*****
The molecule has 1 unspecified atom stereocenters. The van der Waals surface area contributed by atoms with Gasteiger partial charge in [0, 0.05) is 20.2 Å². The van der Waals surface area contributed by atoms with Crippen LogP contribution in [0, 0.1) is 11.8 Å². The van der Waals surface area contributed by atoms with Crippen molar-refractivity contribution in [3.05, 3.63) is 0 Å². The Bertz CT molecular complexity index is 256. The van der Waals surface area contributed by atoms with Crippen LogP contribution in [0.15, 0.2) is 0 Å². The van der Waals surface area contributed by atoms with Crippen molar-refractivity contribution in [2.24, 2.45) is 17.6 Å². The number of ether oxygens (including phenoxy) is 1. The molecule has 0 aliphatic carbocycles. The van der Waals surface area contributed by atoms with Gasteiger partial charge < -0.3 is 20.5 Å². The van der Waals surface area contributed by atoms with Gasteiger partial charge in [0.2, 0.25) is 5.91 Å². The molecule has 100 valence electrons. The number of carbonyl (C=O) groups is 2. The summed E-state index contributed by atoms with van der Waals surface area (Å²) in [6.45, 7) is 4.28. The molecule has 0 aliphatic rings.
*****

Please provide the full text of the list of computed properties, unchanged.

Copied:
The molecule has 1 unspecified atom stereocenters. The van der Waals surface area contributed by atoms with Gasteiger partial charge in [0, 0.05) is 20.2 Å². The van der Waals surface area contributed by atoms with Crippen LogP contribution in [0, 0.1) is 11.8 Å². The van der Waals surface area contributed by atoms with Crippen molar-refractivity contribution in [3.05, 3.63) is 0 Å². The Bertz CT molecular complexity index is 256. The van der Waals surface area contributed by atoms with Crippen LogP contribution in [0.15, 0.2) is 0 Å². The van der Waals surface area contributed by atoms with Crippen molar-refractivity contribution in [2.24, 2.45) is 17.6 Å². The number of ether oxygens (including phenoxy) is 1. The molecule has 0 aliphatic carbocycles. The van der Waals surface area contributed by atoms with Gasteiger partial charge < -0.3 is 20.5 Å². The van der Waals surface area contributed by atoms with Gasteiger partial charge in [0.2, 0.25) is 5.91 Å². The molecule has 100 valence electrons. The number of carbonyl (C=O) groups is 2. The summed E-state index contributed by atoms with van der Waals surface area (Å²) in [6.45, 7) is 4.28. The molecule has 0 aliphatic rings.